Alwarpet resident forms task force of Hindi-speaking volunteers to help migrant workers

It is March 24. The first lockdown has just been announced. For the next couple of days, Ravin Carr, a resident of Desika Road, Alwarpet, closely watches media coverage on what is happening in the country.

Soon he sees reports of migrant workers coming out and walking towards their homes. He knows that he must help but he hasn’t done this before. He doesn’t know who to contact or how to help. He starts talking to friends, acquaintances and government officials to find out what these workers needed the most. He is told that these workers, having lost their livelihood, first needed food, water and a place to rest.

He starts looking at global models on how communities feed the poor and how big kitchens can be roped in to provide food to these workers. He makes a lot of cold calls and manages to convince a few local hotels to provide food at reasonably low rates. On April 12, he receives a call from the officials in the state government who want to know if he would be willing to provide food to people housed at shelters in the city from April 15.

Ravin says, “As soon as I got the green signal from the government, I contacted my relatives, some of whom were abroad, and in a couple of days I was able to raise enough to fund the operations for two weeks”.

Ravin and his group of volunteers were a given a list of 12 shelters in Zone 9 (Teynampet) and he started providing lunch and dinner to the homeless, destitute and migrant workers housed there. 1400 meals were rolled out every day.

Ravin then created the brand ‘Feed Chennai’ and started collaborating with other NGO’s like IRCDUC (Information and resource center for deprived urban communities) and Pudiya Dor. Funds were raised and the operations continued.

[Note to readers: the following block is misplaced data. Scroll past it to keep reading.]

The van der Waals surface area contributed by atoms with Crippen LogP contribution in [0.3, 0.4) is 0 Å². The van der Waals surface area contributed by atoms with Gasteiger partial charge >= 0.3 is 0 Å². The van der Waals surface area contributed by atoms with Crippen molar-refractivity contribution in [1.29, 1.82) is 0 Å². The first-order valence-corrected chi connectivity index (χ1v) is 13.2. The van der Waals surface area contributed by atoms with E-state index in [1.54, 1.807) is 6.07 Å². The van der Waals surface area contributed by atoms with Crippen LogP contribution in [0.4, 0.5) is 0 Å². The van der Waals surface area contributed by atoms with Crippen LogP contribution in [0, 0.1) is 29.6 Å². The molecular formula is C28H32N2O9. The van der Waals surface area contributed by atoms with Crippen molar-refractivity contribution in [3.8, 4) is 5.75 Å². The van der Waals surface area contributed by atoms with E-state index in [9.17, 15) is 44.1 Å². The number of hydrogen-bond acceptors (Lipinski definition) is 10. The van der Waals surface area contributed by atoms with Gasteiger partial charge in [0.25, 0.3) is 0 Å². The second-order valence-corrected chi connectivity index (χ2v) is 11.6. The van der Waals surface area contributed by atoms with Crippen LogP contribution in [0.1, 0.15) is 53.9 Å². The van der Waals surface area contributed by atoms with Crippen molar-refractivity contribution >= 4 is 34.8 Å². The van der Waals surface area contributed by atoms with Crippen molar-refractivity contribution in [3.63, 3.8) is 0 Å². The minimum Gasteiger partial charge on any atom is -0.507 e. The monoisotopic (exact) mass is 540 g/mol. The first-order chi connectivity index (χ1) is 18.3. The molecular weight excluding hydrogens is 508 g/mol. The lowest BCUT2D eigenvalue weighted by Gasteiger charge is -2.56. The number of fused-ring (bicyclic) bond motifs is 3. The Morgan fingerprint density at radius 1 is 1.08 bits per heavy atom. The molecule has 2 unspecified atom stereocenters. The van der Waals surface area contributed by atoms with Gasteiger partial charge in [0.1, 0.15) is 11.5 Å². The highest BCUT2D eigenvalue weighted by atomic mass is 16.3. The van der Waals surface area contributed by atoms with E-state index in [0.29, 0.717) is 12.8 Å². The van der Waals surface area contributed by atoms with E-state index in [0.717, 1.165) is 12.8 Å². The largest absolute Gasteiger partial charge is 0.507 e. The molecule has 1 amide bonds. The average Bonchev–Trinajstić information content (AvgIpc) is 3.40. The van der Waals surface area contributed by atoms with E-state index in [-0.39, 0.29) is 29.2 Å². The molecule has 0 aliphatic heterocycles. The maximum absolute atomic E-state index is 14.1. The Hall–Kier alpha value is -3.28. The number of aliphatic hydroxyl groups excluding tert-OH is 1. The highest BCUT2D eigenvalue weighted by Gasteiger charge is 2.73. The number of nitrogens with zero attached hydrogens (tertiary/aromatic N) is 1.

In mid-May, Ravin and his group got an SOS from Gummudipoondi, migrant workers had started walking and they needed help. More than 2000 loaves of bread and water bottles were distributed to them. And that is when he realised that many of these workers did not know the local language and they often were unable to understand what the civic officials and police officers were telling them. This caused a lot of distrust and frustration.

To break down the language barrier, Ravin and three of his friends who knew Hindi formed the Chennai Migrant Task Force. They slowly started convincing the workers to go to the shelters and helped them with details about what documentation was needed and when they would be sent home. When he realised that he needed more volunteers fast he contacted the Armed Forces Veterans Association who also pitched in.

The group now has 45 volunteers. Ravin says the task force has two objectives, one to prevent the workers from leaving and another to help stranded workers. “We want to identify the workers before they become desperate and start leaving their homes. Once they left their homes, it would be too late to turn back but if we could somehow convince them to stay at their homes, they would be safe. Secondly, the workers who are stranded at bus and train stations are fed three meals a day”.

The group continues to provide 1400 meals to the homeless and migrant workers all over Chennai everyday and plans to do so as long as there is a need. To donate to this cause call 9150199099.

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